“I have especially enjoyed getting to know some of the families from our Spanish Mass, and I think we are pretty successful at bringing all of our parishioners together and embracing the wide diversity our little parish has,” she said.

Veith explained that the small rural community loves and takes care of each other.

“We are tiny but mighty,” she said.

Father Bello-Ayala remembers one particular instance when he experienced the concern of his parishioners.

“We had a very bad storm,” he said, and the meeting he was supposed to attend with parishioners was canceled.

“People were calling and texting me, saying, ‘Father, is everything ok?’

“People are always connected [here], taking care of each other,” he said.

Although Father Bello-Ayala’s six-year assignment at Holy Family recently ended, he was instrumental up until the end in bringing his own parish community together, as well as reaching out to the local community, particularly through the Neocatechumenal Way.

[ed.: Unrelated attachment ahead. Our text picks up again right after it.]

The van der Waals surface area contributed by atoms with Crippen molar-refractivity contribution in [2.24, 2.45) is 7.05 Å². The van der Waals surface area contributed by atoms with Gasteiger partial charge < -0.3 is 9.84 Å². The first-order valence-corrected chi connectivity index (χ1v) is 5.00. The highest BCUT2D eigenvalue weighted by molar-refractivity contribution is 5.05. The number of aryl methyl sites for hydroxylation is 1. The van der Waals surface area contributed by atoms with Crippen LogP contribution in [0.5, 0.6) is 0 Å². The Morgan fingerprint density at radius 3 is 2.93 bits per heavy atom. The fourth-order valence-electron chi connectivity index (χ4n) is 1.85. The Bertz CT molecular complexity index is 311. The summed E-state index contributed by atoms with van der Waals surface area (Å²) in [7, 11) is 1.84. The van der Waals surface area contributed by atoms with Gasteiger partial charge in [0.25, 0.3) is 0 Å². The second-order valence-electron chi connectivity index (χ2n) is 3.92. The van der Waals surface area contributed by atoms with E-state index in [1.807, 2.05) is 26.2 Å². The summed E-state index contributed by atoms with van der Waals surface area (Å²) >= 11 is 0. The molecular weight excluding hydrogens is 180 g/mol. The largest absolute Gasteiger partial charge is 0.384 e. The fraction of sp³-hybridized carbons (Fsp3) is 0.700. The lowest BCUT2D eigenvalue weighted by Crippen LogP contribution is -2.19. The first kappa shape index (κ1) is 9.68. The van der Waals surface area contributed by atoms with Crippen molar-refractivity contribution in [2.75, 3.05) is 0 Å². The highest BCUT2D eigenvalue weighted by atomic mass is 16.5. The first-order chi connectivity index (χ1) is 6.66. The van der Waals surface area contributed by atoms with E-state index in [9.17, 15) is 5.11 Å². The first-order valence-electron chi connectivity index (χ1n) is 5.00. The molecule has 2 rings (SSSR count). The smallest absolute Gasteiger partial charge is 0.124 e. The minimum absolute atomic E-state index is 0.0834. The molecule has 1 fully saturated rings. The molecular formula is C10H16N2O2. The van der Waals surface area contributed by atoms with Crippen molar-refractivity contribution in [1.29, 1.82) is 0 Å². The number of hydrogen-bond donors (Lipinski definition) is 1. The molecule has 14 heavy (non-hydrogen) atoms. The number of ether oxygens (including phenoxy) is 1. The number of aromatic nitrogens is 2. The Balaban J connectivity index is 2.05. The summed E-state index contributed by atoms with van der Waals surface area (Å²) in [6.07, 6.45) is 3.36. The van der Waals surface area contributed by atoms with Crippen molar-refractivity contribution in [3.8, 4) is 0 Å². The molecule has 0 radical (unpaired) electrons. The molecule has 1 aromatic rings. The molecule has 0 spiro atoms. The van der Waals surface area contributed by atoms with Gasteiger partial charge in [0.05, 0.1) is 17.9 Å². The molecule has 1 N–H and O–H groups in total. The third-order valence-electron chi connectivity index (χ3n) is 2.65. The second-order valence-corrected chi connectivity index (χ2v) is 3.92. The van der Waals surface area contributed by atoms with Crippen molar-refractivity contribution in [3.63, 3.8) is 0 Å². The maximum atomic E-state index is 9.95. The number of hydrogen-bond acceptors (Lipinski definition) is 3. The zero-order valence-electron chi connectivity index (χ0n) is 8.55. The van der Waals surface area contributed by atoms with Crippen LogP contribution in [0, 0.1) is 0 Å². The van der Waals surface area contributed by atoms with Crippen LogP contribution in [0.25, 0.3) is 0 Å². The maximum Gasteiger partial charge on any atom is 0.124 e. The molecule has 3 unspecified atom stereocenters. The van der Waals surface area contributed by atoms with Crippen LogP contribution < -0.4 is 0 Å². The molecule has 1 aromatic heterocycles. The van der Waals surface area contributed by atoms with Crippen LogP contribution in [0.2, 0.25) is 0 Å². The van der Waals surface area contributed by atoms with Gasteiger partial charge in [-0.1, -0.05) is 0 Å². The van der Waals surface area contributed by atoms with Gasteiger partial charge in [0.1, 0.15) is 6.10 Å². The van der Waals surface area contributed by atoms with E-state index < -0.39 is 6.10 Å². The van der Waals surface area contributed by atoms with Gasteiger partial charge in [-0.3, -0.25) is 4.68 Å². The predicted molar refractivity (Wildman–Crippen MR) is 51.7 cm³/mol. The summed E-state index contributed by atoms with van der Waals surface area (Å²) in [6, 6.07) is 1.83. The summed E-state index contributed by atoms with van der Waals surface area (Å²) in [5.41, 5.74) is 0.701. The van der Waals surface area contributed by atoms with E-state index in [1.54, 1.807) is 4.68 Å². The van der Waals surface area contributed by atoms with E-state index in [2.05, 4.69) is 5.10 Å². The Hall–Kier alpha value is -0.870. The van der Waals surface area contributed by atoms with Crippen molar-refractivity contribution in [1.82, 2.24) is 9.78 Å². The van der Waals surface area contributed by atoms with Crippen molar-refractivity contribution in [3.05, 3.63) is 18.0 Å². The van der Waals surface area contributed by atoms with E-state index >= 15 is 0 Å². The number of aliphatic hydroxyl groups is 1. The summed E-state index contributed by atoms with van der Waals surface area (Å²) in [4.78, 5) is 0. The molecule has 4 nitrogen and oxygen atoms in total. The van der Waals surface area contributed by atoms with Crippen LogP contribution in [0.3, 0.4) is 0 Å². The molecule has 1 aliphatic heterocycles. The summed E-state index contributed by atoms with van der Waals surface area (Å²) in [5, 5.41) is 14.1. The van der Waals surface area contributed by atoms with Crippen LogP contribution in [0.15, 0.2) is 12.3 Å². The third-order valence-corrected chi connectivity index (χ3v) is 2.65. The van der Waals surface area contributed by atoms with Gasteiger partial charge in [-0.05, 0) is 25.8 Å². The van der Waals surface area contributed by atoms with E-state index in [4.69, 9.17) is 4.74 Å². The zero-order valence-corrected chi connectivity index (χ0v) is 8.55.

“We are visiting houses two by two every year in order to call people, those who are fallen away Catholics,” he said. “Our mission is to invite.”

He believes the parish’s 100th anniversary is a message to Keenesburg that “we are a Catholic Church that is alive, that is vibrant, and we are welcoming those who are in need of God.”

The turnout at the anniversary Mass also gives him hope for the parish’s future.

“To see almost 200 people in one Mass, that was amazing,” he said. “Everybody was happy sharing together and celebrating that 100th anniversary.”

COMING UP: The priesthood is more than just a job